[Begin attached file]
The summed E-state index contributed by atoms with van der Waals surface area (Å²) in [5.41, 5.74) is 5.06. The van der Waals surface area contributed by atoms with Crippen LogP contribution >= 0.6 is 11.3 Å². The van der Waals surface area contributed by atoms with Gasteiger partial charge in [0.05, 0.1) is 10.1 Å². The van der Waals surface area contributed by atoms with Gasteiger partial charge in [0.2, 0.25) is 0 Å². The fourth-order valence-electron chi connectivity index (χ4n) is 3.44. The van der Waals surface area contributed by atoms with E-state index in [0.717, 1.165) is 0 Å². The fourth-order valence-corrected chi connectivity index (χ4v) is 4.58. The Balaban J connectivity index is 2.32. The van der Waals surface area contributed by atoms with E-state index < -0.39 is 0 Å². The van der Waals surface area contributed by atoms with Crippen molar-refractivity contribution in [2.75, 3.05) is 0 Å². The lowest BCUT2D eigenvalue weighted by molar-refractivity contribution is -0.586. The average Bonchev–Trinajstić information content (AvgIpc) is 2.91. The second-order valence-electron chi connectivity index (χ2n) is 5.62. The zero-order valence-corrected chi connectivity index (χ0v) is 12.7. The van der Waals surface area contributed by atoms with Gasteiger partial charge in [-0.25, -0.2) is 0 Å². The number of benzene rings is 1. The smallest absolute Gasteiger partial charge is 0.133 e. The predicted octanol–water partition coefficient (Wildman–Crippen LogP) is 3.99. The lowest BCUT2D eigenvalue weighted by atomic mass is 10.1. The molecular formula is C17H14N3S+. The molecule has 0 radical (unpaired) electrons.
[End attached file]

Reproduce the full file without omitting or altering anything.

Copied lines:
The summed E-state index contributed by atoms with van der Waals surface area (Å²) in [5.41, 5.74) is 5.06. The van der Waals surface area contributed by atoms with Crippen LogP contribution >= 0.6 is 11.3 Å². The van der Waals surface area contributed by atoms with Gasteiger partial charge in [0.05, 0.1) is 10.1 Å². The van der Waals surface area contributed by atoms with Gasteiger partial charge in [0.2, 0.25) is 0 Å². The fourth-order valence-electron chi connectivity index (χ4n) is 3.44. The van der Waals surface area contributed by atoms with E-state index in [0.717, 1.165) is 0 Å². The fourth-order valence-corrected chi connectivity index (χ4v) is 4.58. The Balaban J connectivity index is 2.32. The van der Waals surface area contributed by atoms with E-state index < -0.39 is 0 Å². The van der Waals surface area contributed by atoms with Crippen molar-refractivity contribution in [2.75, 3.05) is 0 Å². The lowest BCUT2D eigenvalue weighted by molar-refractivity contribution is -0.586. The average Bonchev–Trinajstić information content (AvgIpc) is 2.91. The second-order valence-electron chi connectivity index (χ2n) is 5.62. The zero-order valence-corrected chi connectivity index (χ0v) is 12.7. The van der Waals surface area contributed by atoms with Gasteiger partial charge in [-0.25, -0.2) is 0 Å². The number of benzene rings is 1. The smallest absolute Gasteiger partial charge is 0.133 e. The predicted octanol–water partition coefficient (Wildman–Crippen LogP) is 3.99. The lowest BCUT2D eigenvalue weighted by atomic mass is 10.1. The molecular formula is C17H14N3S+. The molecule has 0 radical (unpaired) electrons.